Anirban Bhattacharya and Sudipta Chakraborty steal the show with their nuanced yet emotive performances. The stoic villainy portrayed by Sudipta is enough to send a shiver down your spine. Anirban Bhattacharya’s eyes do the talking for him. His slow walk to the gallows with Manna Dey’s ‘Mahasindhur Opar Hote’ will haunt your memories for days to come. These are performances that will define the year 2017 for Bengali cinema.

However, Kabya’s motivation to work in this case, that too four years after a man has been hanged, is a bit too much to handle. A more convincing back story could have added to the film. Why require a full-fledged trial to re-examine the evidence? With the research she had, she could have written a book instead. Also, was the public prosecutor in the second half only there for providing comic relief through objections? He hardly made a case. Moreover, the opening disclaimer says the film is purely a work of fiction, while the name as well as the promos belie the claim.

All controversies aside, there is an inherent honesty in the making of the film which sets ‘Dhananjoy’ apart. One must watch it with an open mind and separate the facts from the fiction while walking out of the theatres.

My rating: 3/5 stars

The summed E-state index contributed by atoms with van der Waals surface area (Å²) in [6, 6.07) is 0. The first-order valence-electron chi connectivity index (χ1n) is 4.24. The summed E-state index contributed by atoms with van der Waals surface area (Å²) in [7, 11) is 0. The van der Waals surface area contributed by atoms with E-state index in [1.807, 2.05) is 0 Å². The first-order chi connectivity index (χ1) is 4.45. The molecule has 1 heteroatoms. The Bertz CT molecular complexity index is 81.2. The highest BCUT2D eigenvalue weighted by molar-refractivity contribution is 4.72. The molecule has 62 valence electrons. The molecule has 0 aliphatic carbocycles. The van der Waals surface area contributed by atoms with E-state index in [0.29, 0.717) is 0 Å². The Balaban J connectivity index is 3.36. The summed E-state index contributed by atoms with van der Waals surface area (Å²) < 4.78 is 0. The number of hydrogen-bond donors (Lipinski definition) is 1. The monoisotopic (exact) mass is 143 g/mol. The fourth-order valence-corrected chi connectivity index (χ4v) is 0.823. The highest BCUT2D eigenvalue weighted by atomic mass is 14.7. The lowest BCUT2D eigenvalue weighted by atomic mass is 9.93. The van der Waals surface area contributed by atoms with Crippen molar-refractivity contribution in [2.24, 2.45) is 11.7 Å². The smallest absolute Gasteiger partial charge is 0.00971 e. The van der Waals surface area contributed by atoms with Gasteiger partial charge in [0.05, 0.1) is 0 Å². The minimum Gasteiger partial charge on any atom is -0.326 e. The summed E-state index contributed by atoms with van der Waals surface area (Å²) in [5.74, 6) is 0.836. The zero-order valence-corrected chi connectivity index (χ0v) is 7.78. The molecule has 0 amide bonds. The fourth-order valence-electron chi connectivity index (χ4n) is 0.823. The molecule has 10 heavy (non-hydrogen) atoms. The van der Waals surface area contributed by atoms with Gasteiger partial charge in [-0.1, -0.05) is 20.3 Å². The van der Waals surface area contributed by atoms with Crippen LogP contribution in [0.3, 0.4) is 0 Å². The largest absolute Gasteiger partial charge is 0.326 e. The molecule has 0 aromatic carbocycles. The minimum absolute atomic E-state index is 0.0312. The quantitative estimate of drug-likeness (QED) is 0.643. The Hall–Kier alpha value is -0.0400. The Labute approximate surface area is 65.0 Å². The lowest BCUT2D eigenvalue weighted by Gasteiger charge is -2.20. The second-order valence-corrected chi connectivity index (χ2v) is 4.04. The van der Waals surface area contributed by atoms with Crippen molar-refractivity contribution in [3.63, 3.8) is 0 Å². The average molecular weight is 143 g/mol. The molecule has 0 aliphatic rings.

DISCLAIMER: All Images Used In This Post Have Their Respective Copyrights

Bring Back Sense8

I have been with this show since the beginning.

I was home alone one night, and saw it pop up on the top of my Netflix screen. I googled it first, and read that the general consensus was that the show was a bit odd and not particularly good. I flicked past it on Netflix, couldn’t find anything else to watch, had dinner, and decided to sit down and try the first episode.

I watched the first season within three days.

Sense8 is perhaps the most beautiful show I have ever watched, alongside shows like Buffy the Vampire Slayer and Six Feet Under.

 

Sense8

 

In the current climate of popular television, popular shows are usually one of two things (or a combination of both): they are extremely negative and cynical, and they are more about shock or twist than substance. Think about it: shows like Game of Thrones, as an example, are almost entirely about the dark side of humanity, psychopaths, manipulators, violence, sexual violence, death, destruction. The television landscape is often bleak, emotionally cheap, lacking in artfulness.